RR: Right, right! I’m thinking that if you wanted to do a full biography of Lyndon Johnson, you’d need 10 to 12 hours. I think you would need that kind of time to really try to understand him and everything that was going on to really paint the full picture. I do know that HBO owns the rights to all of Robert Caro’s amazing books on Johnson, in fact, but I don’t know what they’re doing with them.
QZ: Johnson’s relationship with Bobby Kennedy, who kept Johnson boxed in and his power limited while he was vice president, was strained, to say the least. You deal with it differently than movies have in the past, making Johnson seem much more hurt and vulnerable. How do you see that relationship?
RR: Well, they didn’t get along. [Laughter.] Really, they just didn’t like each other. Johnson saw himself as a guy who had all the experience in the world having to answer, as we say in the movie, to the kid brother and his Harvard roommate. But he also wanted to be liked; loved. But I think the way Woody gave Johnson more vulnerability than we’ve seen in the past helps give more insight into that relationship, and creates a fuller picture for people.
QZ: Before we started, you were talking about all of the things you disliked about LBJ; how he was brash and loud and inappropriate and mean, but you were still able to find the humanity in him.
I was thinking, when you were listing all the many things you didn’t like about Johnson, that you were making this film in 2015—which politically seems eons ago—and you were able to find the humanity in him, by showing how he believed in government as a tool for helping people and how he had these amazing gifts to get things done and an almost preternatural understanding of the legislative process.
Now he seems so human and almost likable given who we have as president, who doesn’t seem to have any of even Johnson’s good qualities; the things we could at least respect about him.
RR: Not only that, he has none of those qualities. No empathy, no abilities whatsoever. Say what you want to say about Lyndon Johnson—you didn’t like his brashness, you didn’t like that he had meetings while he was on the toilet or that he was always showing off his scar or whatever, because he was that kind of guy—he at least knew what he was doing. He knew how to govern. He knew how to legislate. He knew how to get things done. You have to respect that.
QZ: Having made this in 2015, you could not have possibly known where we would be as a country in 2017. And yet it seems very informed, showing how people who liked each other but couldn’t come to terms, like Johnson and Richard Russell, or people who just despised each other, like Johnson and Bobby Kennedy, but we’re able to find ways to work together. We have such dysfunction in government, especially given the top-down mentality of the current administration.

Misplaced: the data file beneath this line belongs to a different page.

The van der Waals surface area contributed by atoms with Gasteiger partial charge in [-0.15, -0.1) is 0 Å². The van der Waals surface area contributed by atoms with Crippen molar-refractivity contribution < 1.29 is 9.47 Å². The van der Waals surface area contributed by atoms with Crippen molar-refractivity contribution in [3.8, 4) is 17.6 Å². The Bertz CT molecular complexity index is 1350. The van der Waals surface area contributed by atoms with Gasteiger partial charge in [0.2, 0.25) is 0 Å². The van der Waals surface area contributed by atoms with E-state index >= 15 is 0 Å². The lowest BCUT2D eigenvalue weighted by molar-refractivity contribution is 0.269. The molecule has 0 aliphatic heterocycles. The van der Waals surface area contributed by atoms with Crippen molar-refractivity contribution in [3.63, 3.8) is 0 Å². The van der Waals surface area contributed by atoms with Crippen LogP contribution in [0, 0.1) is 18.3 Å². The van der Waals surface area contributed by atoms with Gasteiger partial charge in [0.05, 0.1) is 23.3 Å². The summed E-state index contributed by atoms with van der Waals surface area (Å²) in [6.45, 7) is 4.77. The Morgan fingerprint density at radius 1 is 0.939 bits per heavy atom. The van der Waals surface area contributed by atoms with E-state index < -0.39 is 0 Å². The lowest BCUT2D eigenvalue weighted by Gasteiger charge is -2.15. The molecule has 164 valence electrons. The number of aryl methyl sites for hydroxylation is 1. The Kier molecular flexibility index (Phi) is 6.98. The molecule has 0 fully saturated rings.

RR: I can’t even talk about it.
QZ: Well, what do you think Johnson would make of it?
RR: Oh, I think he’d be appalled. From where Johnson came from, this would be totally dysfunctional and a breakdown of democracy and the norms of the American government, especially given the Soviet infiltration in our election and the current administration’s authoritarian tendencies. So I think he would be stunned to see what’s going on because, like you said, even though he didn’t get along with some of the southern Democrats, and he had to push them, he would always find a way to cobble together the votes to get legislation passed. Also, his idea of a public servant was someone who would serve the public and who would get something done for the public good, not to score political points or simply tear things down. So I think he’d be appalled. As difficult a time as it was for him to become president, after the assassination of a beloved president, and having to take on the burden of assuming the presidency, he understood about the functions of our government and how government works. And he believed in it. He understood the nexus between politics, policy, and governing, and I think he would be appalled at what we’re seeing now. First of all, he would not have understood how somebody who has no understanding of how government works and no desire to understand how government works could have gotten to the position that he’s in. On the other hand, if he was like the majority leader right now, with the opposition of the other party, he would make sure that the government would work the way it’s supposed to. Instead, right now we’re seeing the Republican leadership in the House and Senate both enabling a dysfunctional president.